During Kathleen Delanoy’s pregnancy, her doctor recommended that she be taken off patrol duty from her job as a police officer with the Ocean Township Police Department. Under the Township’s policy, she was eligible for a “maternity assignment” guaranteeing her a desk job that would accommodate her restrictions, but with one catch: she had to deplete all of her accumulated paid leave time as a condition of receiving the reassignment. As a result, Officer Delanoy was forced to use up her paid vacation, sick, and personal time before giving birth – even though she was capable of continuing to work in her reassigned position and did not need to take leave. Significantly, the Township maintained a separate light duty policy for non-pregnant officers, with the same loss-of-leave-time requirement – but for these officers (unlike their pregnant colleagues) the Chief of Police was given the discretion to waive it.
If this sounds suspicious to you, you’re not alone. Officer Delanoy challenged the Township’s maternity policy, arguing that it violates New Jersey’s Pregnant Worker Fairness Act (“NJPWFA”), a law A Better Balance helped pass in 2014 requiring employers to make reasonable accommodations for pregnant employees in the workplace, unless doing so would be an “undue hardship,” which means extremely difficult or expensive. The case is now before the New Jersey Supreme Court, which will interpret the NJPWFA for the first time. It is crucially important that the Supreme Court take this opportunity to affirm the central purpose of the NJPWFA: to ensure that pregnant workers in need of accommodations are not penalized or pushed out of a job. That’s why this week we joined the American Civil Liberties Union and other civil rights groups in submitting an amicus curiae (friend of the court) brief urging the Supreme Court to uphold the appellate court’s decision.
A Better Balance has been a leader at the local, state, and national level in advancing the rights of pregnant and breastfeeding workers, including in New Jersey. In 2013, we assisted in drafting the NJPWFA and testified in support of the legislation because we understood, based on conversations with workers across the country, that existing legal protections for pregnant workers were insufficient. As Dina Bakst, ABB Co-Founder & Co-President explained in testimony in support of the NJPWFA, at the time, “there [was] no explicit legal protection in New Jersey law to ensure that pregnant women are not pushed out of their jobs when they need a modest change at work.” The NJPWFA was vitally important, because it “would codify and clarify that the New Jersey Law Against Discrimination protects pregnant women from all forms of discrimination” and “accomplish the goal of ensuring that pregnant workers are not pushed out of their jobs when they can continue working in a reasonable manner . . . ”.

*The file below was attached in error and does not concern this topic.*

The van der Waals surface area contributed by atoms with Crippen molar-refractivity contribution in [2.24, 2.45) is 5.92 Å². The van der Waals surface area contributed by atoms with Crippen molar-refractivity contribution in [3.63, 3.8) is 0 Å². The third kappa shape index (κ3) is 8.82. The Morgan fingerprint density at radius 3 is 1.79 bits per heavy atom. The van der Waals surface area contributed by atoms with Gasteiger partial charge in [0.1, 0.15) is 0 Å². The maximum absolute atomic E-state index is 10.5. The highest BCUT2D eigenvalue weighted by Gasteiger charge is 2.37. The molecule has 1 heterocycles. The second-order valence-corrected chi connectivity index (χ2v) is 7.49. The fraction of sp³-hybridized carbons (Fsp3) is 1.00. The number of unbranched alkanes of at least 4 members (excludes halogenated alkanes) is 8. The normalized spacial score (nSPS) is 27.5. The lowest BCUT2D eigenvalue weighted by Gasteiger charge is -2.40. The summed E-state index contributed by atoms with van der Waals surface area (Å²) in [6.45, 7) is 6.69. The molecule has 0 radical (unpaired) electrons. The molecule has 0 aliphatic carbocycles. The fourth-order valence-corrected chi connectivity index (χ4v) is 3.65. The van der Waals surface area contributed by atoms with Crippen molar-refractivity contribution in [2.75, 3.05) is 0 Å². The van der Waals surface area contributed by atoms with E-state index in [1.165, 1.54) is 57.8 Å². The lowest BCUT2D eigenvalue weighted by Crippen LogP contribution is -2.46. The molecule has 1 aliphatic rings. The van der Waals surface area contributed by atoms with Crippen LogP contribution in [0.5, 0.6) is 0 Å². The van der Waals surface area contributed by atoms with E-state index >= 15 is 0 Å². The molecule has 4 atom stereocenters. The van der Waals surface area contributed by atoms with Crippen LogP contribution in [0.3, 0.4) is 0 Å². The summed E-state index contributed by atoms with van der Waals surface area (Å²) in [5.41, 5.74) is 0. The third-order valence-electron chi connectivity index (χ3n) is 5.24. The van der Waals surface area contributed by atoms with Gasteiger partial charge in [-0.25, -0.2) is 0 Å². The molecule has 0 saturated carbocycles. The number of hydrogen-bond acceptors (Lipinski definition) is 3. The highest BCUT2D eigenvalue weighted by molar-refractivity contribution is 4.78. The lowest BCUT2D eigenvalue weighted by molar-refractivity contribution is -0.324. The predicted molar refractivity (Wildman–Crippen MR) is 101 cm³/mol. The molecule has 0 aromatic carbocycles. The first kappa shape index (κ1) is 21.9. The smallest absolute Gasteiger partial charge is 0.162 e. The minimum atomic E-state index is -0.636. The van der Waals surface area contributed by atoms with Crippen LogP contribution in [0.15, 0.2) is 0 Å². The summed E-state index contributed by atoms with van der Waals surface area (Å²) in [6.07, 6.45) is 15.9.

The bill’s sponsor, Senator Loretta Weinberg, echoed these sentiments, arguing that the legislation was necessary to prevent workplace discrimination against pregnant women and emphasizing that low-wage pregnant workers have a particular need for reasonable accommodations in order to remain working and supporting their families. “This bill quite simply prohibits workplace discrimination against women affected by pregnancy, childbirth, or related medical conditions, and only asks for reasonable accommodations so that a woman can continue to earn a living while pregnant, affording security to her and her family,” said Sen. Weinberg.
Importantly, as we pointed out in our testimony, the NJPWFA specifically addressed the problem of employers accommodating certain classes of workers (such as those with disabilities or on-the-job injuries), but not pregnant workers, clarifying both that pregnant workers cannot be treated less favorably than non-pregnant employees and that equal treatment in this context means that pregnant workers must be granted reasonable accommodations absent undue hardship, the same accommodation standard in place for workers with disabilities.
Prior to the passage of the NJPWFA, police officers like Officer Delanoy were routinely pushed out of their jobs instead of being accommodated when they needed modest adjustments to safely continue working throughout a pregnancy. Had Ocean Township Police Department been forced to show that accommodating her would have been an undue hardship, her situation could have turned out much differently.
Thanks to the NJPWFA, employers are now required to make this showing. The Supreme Court must ensure that this essential legislation is not diminished, or pregnant workers like Officer Delanoy will continue to be forced to choose between their paycheck and a healthy pregnancy.